Alternative article title, Alita: Battle Angel- Domo Arigato, Christoph Waltz-O. Changed for the sake of succinctness.
I experienced something while watching Alita: Battle Angel that reminded me of seeing Star Wars: The Phantom Menace on opening night. It was the first time I can remember having a verifiable critical thought towards a movie, before I’d just sort of accepted a film for what it was without finding gaps in logic or storytelling flaws in the way that a casual audiences does. But that thought suddenly intruded and it was simply, “Oh, we’re going now. The movie is just going. And we’re in it. Things appear to be happening.” This feeling of joining the story, seemingly in media res, when there isn’t really anything going on, is disorienting and, ultimately, the worst foot to get off on. The opening of a film is like a handshake, it’s an introduction to the characters and laws of its universe, it’s a sampler of what’s to come and how you’re going to spend the next 2 hours or so of your day. Think Raiders of the Lost Ark, or the original Star Wars, how the opening works like it’s own movie within a movie. Alita: Battle Angel doesn’t do that at all, we’re just watching people do things and provide exposition. In fact, I’m not exactly sure what the stakes were the entire duration of the film. Had the main characters not sought out some kind of conflict nothing of consequence was going to happen, no one is in danger or being oppressed. Everything was fine.
The literal and figurative heart of the story is Alita herself which is a terrific risk to take, it requires the audience to sympathize with this almost purely CGI creation with weird, unnecessarily large eyes and in this Battle Angel so effectively misses the mark it’s hard to know where to look in a given scene. Not to say there isn’t a verisimilitude and charm to her voice and mannerisms, she just visually doesn’t quite escape the Uncanny Valley and her interactions and chemistry with the rest of the cast suffers for it. Visually, it’s as vivid and cacophonous as anything else on the big screen these days but the final product is joyless and devoid of any direction.
All of this is really strange considering the heavy weight talent involved and the amount of time it’s been in production. James Cameron was originally planning to direct this but instead chose to commit the rest of his living days to the Avatar….quadrology (?) and handed the reins over to the occasionally gifted Robert Rodriguez, which, it turns out, is a little like asking a jazz musician to sit in with a classical quartet; to wit, these are two directors who seem to have conflicting skillsets. Rodriguez made his bones volunteering for experimental drug trials in order to fund his first feature, a micro budgeted classic that used wheelchairs in place of camera dollies, who found more success branching into kids films and eventually pioneering the flexibility of digital filmmaking and green screens with Sin City. Cameron, on the other hand, is tyrannical perfectionist and world builder who has some bizarre and magical ability to make films with dull, predictable, recycled plots into the most financially successful movies of all time. Alita makes more sense for the latter to breathe life into, to do whatever Cameron-y thing he does to make an original IP about cyborgs from the future playing Rollerball interesting. Rodriguez fails to do that.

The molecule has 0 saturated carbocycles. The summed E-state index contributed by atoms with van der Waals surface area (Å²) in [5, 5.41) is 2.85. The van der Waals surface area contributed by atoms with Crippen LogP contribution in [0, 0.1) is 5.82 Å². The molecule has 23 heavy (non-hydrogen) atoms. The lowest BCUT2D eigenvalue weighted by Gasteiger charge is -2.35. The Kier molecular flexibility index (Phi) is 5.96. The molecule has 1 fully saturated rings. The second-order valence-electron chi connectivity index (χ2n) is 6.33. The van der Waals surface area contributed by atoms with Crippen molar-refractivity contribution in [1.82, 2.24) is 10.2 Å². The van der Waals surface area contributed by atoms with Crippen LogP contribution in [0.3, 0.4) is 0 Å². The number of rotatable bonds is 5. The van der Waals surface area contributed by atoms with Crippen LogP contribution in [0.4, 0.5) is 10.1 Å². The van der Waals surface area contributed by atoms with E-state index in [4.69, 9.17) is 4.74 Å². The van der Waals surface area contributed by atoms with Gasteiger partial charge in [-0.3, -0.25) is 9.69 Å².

Speaking of which, the least believable thing about this whole used cyborgy future is the suggestion that rollerblading has suddenly become popular again. Look. I understand that this is based on a manga. I even threw my anime eyes on, as it’s a medium that has a different beat to it, a tempo that slightly different than the typical Hollywood formula. Take, for example, Pacific Rim. That movie is, for all intents and purposes, a live action anime, complete with racial and cultural stereotypes. However, Alita doesn’t fit into either camp and at its finale I was a little surprised that it was over. Just from a pacing perspective the third act is, quite simply, missing.
The real shame in the whole experience is not only how much time and effort has clearly been put into the production but the absolutely wasted cast. Christoph Waltz, Jennifer Connolly, Mahershala Ali, Jackie Earle Haley, and a truly what-the-fuck cameo at the end that was even more jarring and dog-tilting-its-head-in-confusion inspiring than the sudden and pointless Darth Maul appearance at the end of Solo: A Star Wars Story. Sadly, Alita: Battle Angel has a ton of potential to explore some interesting concepts about identity, humanity, and consciousness that it never bothers to so much as pay lip service to, instead relying entirely on its special effects and cinematography to carry the experience and, even more disappointing, is going to be one more arrow in the sling for studio executives who argue against introducing new or original intellectual properties. And the Transformers sequels will continue coming but at least this time it’s not the audiences fault.